University of Kiel

Kiel, Germany
The University of Kiel (German Christian-Albrechts-Universität zu Kiel, CAU) is a university in the city of Kiel, Germany. It was founded in 1665 as the Academia Holsatorum Chiloniensis by Christian Albert, Duke of Holstein-Gottorp and has approximately 23,000 students today.

About University of Kiel

When Herzog Christian-Albrecht von Holstein-Gottorf decided to found a university in 1665, the devastating Thirty Years' War was not long over. The university to which the duke gave his name was the a response to his country's need for well-educated young men able to serve the state. 140 students enrolled in the faculties of Theology, Law, Medicine and Philosophy initially established.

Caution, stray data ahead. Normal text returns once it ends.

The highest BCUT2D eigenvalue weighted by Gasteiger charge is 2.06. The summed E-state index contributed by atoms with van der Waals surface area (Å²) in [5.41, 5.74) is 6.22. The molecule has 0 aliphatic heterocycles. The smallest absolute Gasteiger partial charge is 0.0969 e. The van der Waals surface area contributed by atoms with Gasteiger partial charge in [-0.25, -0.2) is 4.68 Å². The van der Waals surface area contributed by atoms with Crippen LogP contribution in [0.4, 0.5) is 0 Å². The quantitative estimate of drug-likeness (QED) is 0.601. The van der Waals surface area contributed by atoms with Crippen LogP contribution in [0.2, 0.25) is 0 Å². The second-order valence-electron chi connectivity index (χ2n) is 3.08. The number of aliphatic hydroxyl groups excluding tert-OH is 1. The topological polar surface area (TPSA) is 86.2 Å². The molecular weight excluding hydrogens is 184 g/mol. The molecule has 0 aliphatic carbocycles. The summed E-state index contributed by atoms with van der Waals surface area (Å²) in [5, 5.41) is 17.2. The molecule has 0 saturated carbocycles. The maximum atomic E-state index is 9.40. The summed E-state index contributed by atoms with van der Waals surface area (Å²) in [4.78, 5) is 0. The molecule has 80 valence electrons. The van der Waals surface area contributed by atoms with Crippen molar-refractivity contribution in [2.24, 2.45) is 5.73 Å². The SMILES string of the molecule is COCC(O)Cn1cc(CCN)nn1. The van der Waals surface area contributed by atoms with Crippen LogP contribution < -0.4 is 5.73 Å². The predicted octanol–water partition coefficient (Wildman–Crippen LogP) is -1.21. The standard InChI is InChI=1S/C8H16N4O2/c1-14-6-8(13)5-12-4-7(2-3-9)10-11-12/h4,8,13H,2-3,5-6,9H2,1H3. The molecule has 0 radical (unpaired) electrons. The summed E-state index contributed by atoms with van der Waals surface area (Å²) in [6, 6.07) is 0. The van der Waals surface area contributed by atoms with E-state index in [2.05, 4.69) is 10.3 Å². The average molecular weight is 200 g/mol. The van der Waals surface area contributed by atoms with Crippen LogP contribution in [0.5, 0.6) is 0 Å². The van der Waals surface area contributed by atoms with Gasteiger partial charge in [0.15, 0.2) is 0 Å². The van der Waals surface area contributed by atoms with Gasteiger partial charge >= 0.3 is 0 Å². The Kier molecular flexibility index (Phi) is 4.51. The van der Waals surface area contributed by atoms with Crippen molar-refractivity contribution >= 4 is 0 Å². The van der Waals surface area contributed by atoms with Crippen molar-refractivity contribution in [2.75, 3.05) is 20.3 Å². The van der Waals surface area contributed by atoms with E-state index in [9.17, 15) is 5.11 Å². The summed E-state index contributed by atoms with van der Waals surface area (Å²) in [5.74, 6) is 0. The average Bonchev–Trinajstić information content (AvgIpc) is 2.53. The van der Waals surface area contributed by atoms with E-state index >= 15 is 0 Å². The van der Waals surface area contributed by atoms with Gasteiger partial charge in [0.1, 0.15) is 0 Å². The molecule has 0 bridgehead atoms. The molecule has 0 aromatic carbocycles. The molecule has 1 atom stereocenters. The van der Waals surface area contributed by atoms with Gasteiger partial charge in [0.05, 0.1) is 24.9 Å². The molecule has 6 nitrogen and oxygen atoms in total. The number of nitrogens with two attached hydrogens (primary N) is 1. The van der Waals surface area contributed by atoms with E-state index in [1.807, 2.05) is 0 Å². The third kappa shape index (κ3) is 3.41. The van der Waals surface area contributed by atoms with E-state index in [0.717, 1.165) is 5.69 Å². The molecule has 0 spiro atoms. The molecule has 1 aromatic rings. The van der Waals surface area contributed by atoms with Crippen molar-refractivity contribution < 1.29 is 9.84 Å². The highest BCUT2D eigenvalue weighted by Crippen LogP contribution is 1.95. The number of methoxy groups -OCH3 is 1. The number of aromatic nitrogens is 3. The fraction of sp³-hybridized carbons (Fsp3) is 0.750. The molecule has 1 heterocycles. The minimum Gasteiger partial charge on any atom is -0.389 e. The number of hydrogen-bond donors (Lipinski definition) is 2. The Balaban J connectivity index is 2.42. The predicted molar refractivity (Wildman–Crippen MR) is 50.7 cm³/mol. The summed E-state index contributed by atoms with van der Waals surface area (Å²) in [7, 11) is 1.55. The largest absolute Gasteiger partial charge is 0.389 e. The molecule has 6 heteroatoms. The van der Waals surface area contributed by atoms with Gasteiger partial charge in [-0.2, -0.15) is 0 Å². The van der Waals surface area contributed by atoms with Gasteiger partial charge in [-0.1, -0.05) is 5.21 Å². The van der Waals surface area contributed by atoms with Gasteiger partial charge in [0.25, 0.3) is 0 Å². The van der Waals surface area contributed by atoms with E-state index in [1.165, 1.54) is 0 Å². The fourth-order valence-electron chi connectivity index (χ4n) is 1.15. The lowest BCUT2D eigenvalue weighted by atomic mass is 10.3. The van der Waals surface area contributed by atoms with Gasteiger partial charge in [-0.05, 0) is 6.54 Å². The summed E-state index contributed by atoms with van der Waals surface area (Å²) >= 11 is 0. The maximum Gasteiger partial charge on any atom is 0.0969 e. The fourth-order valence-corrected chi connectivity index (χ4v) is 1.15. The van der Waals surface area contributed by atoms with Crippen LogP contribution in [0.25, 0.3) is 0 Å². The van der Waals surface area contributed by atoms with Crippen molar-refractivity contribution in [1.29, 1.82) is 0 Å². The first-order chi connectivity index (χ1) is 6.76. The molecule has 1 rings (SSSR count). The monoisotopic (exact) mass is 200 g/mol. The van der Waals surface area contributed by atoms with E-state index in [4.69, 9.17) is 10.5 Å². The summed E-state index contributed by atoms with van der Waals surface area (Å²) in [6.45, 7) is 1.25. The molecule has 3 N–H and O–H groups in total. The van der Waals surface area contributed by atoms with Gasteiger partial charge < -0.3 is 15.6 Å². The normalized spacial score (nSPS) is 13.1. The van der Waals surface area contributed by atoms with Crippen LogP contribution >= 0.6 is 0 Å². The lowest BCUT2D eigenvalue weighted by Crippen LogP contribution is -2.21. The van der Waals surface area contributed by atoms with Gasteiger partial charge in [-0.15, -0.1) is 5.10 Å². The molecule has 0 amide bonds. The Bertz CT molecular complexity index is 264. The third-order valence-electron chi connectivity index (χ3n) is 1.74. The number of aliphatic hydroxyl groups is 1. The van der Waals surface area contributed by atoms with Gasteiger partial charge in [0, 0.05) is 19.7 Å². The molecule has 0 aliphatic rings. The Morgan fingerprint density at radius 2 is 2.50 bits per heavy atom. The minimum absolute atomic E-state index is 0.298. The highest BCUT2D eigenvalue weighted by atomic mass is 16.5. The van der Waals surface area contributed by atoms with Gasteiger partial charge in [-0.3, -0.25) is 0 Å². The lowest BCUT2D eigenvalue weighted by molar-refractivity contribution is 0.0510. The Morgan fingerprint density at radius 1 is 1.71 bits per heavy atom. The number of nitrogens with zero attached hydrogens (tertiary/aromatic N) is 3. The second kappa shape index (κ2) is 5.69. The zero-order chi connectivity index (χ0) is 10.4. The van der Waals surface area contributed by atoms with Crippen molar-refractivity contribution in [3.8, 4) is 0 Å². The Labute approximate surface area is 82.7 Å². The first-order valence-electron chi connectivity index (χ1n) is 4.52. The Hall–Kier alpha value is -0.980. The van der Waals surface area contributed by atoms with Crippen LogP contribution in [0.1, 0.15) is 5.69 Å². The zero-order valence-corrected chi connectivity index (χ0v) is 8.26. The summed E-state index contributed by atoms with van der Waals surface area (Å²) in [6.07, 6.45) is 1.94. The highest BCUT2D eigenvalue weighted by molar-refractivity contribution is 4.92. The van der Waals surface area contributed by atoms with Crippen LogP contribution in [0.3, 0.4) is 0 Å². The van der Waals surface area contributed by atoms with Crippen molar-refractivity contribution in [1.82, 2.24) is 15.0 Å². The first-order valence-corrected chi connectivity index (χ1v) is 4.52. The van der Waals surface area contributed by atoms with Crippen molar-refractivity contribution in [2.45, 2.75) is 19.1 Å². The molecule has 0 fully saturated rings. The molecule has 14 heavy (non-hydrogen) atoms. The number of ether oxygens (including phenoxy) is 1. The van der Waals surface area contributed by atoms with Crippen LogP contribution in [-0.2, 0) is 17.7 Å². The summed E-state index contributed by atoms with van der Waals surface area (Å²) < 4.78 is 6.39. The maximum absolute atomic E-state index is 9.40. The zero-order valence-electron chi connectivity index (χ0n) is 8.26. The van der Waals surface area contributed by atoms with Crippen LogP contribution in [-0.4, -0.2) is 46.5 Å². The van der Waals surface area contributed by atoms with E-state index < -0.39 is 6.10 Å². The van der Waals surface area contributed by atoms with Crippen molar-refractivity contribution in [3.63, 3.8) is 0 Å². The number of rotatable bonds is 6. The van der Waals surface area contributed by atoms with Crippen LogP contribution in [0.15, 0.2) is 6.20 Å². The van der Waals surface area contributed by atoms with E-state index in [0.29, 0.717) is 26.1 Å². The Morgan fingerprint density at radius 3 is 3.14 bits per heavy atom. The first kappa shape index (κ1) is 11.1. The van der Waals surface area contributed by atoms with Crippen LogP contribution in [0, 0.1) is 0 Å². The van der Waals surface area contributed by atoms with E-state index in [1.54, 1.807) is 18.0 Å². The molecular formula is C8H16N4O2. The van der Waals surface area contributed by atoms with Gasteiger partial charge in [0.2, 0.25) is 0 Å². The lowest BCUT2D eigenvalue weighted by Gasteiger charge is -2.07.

Just as the body of students attending the CAU has increased to over 20,000, so the range of subjects offered has long been extended to include economics, the natural sciences, agriculture, engineering, and science of education. In the former workplace of Max Planck and Heinrich Hertz, a teaching staff of 600 passes on its knowledge to students from Germany and more than a hundred other countries.
Kiel is well aware of its special role as the only university in Schleswig-Holstein offering a spectrum of subjects sufficiently wide to serve the requirements of school-leavers in the region seeking university education within their own federal state. At the same time, its clear academic profile and areas of specialization reflect a determination to accept the challenge of national and international competition among universities.

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